Recent advancements in graphene-based nanomaterials provide the opportunity that compliments the limitations of conventional drug delivery systems (DDSs) through simultaneous targeting of the anticancer drug to the cancer cell by reducing the side effects of other administration routes. Graphene with its extraordinary electronic properties like larger surface area, possibilities of surface modification, can efficiently target the tumor cell. At the same time, nanocarriers have the advantages of immune clearance adulteration of physicochemical properties of anticancer drug. The DDSs can be made by biodegradable nanocarriers such as proteins, peptides, biocompatible polymers, antibodies, polymer-drug conjugates, etc. Graphene-supported DDSs in cancer therapy also supports the co-delivery of therapeutic agents, antioxidants, SiRNA, shRNA, etc. as the co-delivery approach, which provide additive or synergistic therapeutic efficacy and can reduce toxic effects.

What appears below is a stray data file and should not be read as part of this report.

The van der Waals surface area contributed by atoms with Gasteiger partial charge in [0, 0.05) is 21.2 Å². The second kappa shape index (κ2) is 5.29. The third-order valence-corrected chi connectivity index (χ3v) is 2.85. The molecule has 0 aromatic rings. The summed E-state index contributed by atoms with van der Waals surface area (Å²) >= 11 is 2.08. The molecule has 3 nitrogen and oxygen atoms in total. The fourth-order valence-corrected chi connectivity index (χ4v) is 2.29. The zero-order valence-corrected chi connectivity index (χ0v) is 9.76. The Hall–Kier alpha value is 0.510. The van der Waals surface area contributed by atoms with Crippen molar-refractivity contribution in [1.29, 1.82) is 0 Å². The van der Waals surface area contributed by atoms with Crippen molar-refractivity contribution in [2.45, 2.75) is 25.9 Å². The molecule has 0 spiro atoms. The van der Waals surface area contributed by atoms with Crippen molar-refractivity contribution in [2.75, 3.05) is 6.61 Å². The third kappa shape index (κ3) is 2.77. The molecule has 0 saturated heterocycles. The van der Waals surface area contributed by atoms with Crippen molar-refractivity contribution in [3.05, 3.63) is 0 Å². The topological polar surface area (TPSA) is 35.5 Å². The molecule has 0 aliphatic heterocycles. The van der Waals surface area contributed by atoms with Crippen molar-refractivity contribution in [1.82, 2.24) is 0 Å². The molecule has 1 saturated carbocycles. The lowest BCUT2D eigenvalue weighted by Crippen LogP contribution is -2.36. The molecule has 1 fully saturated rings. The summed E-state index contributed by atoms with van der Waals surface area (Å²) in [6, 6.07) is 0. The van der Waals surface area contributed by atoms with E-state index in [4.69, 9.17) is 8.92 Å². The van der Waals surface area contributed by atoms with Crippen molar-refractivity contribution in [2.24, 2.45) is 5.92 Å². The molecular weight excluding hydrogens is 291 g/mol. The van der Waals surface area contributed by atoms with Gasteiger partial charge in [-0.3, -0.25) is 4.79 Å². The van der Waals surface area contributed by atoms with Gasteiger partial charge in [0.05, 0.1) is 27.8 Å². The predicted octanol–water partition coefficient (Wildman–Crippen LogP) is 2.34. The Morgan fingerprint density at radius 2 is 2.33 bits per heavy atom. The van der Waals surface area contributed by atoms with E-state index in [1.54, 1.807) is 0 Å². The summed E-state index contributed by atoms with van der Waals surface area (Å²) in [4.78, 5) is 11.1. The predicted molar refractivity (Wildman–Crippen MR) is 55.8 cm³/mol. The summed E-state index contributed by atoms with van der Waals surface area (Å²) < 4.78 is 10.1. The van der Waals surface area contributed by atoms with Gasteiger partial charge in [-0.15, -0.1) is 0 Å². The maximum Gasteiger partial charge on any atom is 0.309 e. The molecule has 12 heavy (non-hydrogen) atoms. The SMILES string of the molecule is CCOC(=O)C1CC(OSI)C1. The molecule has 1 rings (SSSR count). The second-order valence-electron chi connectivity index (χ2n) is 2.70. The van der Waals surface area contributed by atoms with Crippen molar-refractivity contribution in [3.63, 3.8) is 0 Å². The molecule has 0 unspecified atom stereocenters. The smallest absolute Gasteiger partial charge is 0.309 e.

Part of the book: Tumor Progression and Metastasis